There are downsides to the bill though, Fazio said. She explained that arrest is traumatizing and may result in negative consequences regarding family and employment. She also thinks the $500 fine is rather excessive. Furthermore, there is the criminal record that comes with a conviction, which for a small-time marijuana charge, results in unnecessary harm to education, employment, and housing.
“We are proposing an alternative. [MPP emphasis added] Our bill will make the possession of 1 oz. or less a civil penalty, removing the opportunity for arrest, jail time, and a criminal record. The fine would cap at $100,” Fazio stated, adding the El Paso Representative Joe Moody, a former prosecutor who serves on the House Criminal Jurisprudence Committee, would introduce the bill in approximately two weeks.
The Marijuana Policy Project and our allies are working to introduce a variety of marijuana policy reform legislation in Texas over the next few years. With all the current excitement and national interest in marijuana policy reform, hopefully Texas lawmakers will join in implementing more sensible marijuana laws when the legislative session convenes.
As part of the Marijuana Policy Project’s multi-year legislative campaign in Texas, we are developing bill proposals to address decriminalization, as well as allowing marijuana to be used for medical reasons and eventually regulating it similarly to alcohol for adults.
According to Heather Fazio, Texas Political Director for the Marijuana Policy Project, the group will be pre-filing the three bills this November, in anticipation of the 84th Texas Legislative Session, starting in January.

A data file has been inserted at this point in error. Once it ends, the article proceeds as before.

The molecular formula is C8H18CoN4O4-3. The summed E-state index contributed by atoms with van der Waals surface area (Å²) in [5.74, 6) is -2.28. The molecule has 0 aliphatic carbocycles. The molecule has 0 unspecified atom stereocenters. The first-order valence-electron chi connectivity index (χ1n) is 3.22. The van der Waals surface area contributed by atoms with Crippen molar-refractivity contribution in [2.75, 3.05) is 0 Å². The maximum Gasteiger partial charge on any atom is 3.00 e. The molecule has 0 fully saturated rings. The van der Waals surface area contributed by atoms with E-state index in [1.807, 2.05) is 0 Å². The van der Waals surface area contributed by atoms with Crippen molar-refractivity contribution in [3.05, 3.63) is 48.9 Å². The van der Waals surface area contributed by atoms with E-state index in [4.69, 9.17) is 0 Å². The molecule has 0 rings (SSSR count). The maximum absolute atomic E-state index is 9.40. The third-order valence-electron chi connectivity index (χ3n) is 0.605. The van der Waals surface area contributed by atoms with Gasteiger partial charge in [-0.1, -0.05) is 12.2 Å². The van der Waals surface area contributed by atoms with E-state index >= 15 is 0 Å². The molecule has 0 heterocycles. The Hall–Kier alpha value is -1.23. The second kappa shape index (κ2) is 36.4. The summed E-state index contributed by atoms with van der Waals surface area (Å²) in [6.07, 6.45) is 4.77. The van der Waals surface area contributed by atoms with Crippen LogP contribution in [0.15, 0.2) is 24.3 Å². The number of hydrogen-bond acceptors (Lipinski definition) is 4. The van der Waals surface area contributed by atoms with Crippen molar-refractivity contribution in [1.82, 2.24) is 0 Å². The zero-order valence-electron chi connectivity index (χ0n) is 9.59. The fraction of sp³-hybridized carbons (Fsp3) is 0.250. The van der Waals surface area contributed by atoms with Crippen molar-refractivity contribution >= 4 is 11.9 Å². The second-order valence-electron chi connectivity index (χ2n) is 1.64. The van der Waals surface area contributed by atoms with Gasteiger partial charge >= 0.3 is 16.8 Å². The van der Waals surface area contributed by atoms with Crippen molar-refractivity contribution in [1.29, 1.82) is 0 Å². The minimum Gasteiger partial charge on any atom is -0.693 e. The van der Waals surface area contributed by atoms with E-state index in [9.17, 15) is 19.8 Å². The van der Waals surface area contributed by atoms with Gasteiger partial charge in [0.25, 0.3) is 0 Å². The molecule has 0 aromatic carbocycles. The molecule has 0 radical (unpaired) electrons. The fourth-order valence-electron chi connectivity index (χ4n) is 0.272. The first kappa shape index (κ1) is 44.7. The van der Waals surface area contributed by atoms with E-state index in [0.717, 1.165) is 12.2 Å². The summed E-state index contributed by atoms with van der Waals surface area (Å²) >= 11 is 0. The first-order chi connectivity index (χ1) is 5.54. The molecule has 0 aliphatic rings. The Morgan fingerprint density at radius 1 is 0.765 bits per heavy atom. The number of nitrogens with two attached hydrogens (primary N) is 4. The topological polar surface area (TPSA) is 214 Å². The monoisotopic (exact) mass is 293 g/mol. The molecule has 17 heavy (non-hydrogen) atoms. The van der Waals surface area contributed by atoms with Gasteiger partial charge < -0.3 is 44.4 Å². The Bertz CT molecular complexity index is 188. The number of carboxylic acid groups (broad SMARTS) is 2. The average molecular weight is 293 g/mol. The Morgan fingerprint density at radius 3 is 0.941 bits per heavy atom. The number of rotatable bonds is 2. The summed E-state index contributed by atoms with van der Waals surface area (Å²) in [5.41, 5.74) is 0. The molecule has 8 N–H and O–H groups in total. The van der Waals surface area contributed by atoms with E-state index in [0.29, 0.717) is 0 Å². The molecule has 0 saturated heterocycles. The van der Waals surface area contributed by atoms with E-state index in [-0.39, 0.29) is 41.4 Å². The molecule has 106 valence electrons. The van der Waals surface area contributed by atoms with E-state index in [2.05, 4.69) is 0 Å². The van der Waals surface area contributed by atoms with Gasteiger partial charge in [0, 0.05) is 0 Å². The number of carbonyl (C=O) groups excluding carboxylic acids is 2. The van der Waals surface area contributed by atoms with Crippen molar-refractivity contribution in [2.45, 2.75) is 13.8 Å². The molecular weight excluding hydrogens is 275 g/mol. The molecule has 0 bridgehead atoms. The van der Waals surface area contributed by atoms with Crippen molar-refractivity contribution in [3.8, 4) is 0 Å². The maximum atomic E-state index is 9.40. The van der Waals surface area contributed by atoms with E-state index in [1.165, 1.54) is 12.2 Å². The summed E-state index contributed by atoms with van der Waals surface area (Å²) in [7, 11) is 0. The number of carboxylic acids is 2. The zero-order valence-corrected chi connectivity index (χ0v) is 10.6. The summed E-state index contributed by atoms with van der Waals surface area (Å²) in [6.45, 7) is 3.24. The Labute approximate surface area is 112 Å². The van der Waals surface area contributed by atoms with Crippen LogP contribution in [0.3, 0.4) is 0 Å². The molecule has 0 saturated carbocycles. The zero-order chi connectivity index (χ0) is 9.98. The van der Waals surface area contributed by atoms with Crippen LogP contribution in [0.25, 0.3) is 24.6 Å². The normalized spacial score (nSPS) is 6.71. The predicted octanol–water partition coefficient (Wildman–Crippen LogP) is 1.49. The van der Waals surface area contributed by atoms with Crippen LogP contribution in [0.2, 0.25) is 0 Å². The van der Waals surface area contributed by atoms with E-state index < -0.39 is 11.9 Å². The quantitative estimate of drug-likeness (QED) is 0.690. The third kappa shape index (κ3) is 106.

“We are working with a diverse coalition to introduce a civil penalty bill which [would] make small possession punishable by a simple fine, rather than a criminal charge,” said Fazio.
“This means no opportunity for jail time, and none of the collateral sanctions which come along with a criminal drug arrest. These collateral sanctions include limited access to resources for education, housing, employment, etc. It will also help to break down the stigma which goes along with being arrested and jailed for the possession of this plant.”
“We will [also] be introducing a bill to create a legal market for marijuana, similar to alcohol, for responsible adults who are 21 and over,” says Fazio.
The three bills cite Texans’ support for reduced marijuana penalties, the passage of medical marijuana laws, and taxing and regulating marijuana similarly to alcohol.
Moreover, according to the Substance Abuse and Mental Health Services Administration and RAND Corporation data, 1,267,200 Texans already use marijuana each month, with the average user consuming 100 grams per year. Should Texas regulate and tax marijuana, with a tax of $50 per ounce implemented, the Lone Star State would stand to make between $150,971,063 and $264,199,294 in tax revenue annually.
Read the full Houston Press article for more information on the proposed marijuana policy changes in Texas, as well as an overview of the three bills.